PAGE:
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rocks and minerals app
Rocks and Minerals
structure of earth app
Structure of earth
simple machines app
Simple Machines
magnets app
adaptations in animals app
Animal Adaptations
adaptations in plants app
Plant Adaptations
diseases app
solar system app
Solar System

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Shampoos are cleaning agents that have a variety of applications. We would normally think that shampoos are only meant for washing hair and pets. Not so. They are even used to wash carpets and vehicles.

Like soaps, shampoos are made from surfactants that are able to surround oily materials, helps water spread and clean them away.

Shampoo was invented after soap, and in the early days people used to wash their bodies and hair with only soap.

The word “shampoo” is taken from the Indian word champo, and dates back to 1763 because shampoo’s roots go back to the Mughal Empire.

The negative think about washing hair with soap is that it leaves hair looking oily, and often gets into the eyes leaving them itchy, smarting, red, and tearing.

The first shampoo in America was invented in the 1930s but was not very good. It took another thirty years before detergent technology improved enough to produce safe shampoos.

As technology improved the quality of shampoos, the newer ones are easier on the eyes and were better for the hair.

Producing shampoo is quite a task. Cosmetic chemists (the main people experimenting with formulas and chemicals to come up with the best shampoo, in the laboratory) have to decide on how thick the shampoo should be, what colour, smell, how much it foams, if it irritates the eyes or skin, and if it actually cleans the hair as it should.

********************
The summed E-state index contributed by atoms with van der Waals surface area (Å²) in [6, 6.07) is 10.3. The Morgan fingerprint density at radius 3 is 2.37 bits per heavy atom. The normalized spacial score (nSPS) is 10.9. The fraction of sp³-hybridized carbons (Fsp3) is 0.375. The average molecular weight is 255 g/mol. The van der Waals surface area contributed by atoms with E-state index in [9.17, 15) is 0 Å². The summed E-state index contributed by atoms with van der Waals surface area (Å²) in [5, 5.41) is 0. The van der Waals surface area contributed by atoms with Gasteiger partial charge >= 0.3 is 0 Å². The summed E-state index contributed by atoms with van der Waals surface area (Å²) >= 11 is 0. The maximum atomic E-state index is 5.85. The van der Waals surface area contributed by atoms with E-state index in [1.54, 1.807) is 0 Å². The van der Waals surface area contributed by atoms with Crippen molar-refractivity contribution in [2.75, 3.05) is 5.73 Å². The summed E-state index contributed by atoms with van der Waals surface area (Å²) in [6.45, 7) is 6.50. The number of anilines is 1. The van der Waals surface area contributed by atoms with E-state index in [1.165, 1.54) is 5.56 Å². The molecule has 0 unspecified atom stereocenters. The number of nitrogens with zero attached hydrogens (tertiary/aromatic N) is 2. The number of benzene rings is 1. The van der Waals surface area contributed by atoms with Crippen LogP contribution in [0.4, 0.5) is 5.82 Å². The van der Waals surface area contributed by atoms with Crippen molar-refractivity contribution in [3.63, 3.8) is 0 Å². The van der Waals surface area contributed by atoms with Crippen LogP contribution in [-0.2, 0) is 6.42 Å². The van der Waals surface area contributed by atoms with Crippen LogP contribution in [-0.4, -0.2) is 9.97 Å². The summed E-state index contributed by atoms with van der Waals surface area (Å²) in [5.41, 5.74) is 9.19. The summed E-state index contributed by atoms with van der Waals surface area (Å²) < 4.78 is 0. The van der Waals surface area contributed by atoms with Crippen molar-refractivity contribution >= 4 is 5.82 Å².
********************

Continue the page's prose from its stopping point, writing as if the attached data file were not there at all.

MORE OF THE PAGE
Once they come up with what they feel is the best solution, they run tests to see if it actually works. These tests are called ‘consumer testing’.

Depending on the results of this testing, they would either improve the formula some more, or send it for large-scale production.

Shampoo is a mixture of water, and surfactants. Water is its main ingredient and makes up about 70 – 80% of the formula.

The type of water that is used is called deionized water, which is water with all the particles and ions removed.

If the water is not deionized, these particles react with the surfactants, which can be dangerous and damaging to the skin and hair.

Surfactants are made from animal and plant fatty acids and ammonium lauryl sulfate, sodium lauryl sulfate, and sodium lauryl ether sulphate are some of the most commonly used detergents in shampoos.

Foam boosters are a different type of surfactant that makes the shampoo bubble up when it is applied. They are also made from water and fatty acids.

There are other agents that go into making shampoo like thickeners (which increases the shampoo’s thickness, so it is no watery), and conditioning agents (which soothe the sometimes strong effect of the chemical surfactant detergents on the hair and scalp).

Preservatives are included to make sure that bacteria and other microbes do not grow (because there are organic materials like water in the shampoo), and modifiers which are little agents that are included to specially act on different types of hair.

So when you see shampoo for dull hair, oily hair, normal hair, damaged hair, and treated hair, you know that there are different ingredients and modifiers in these shampoos.

Today there are a range of shampoos in the market for all types of hair, as well as for infants, kids, adults, and even animals.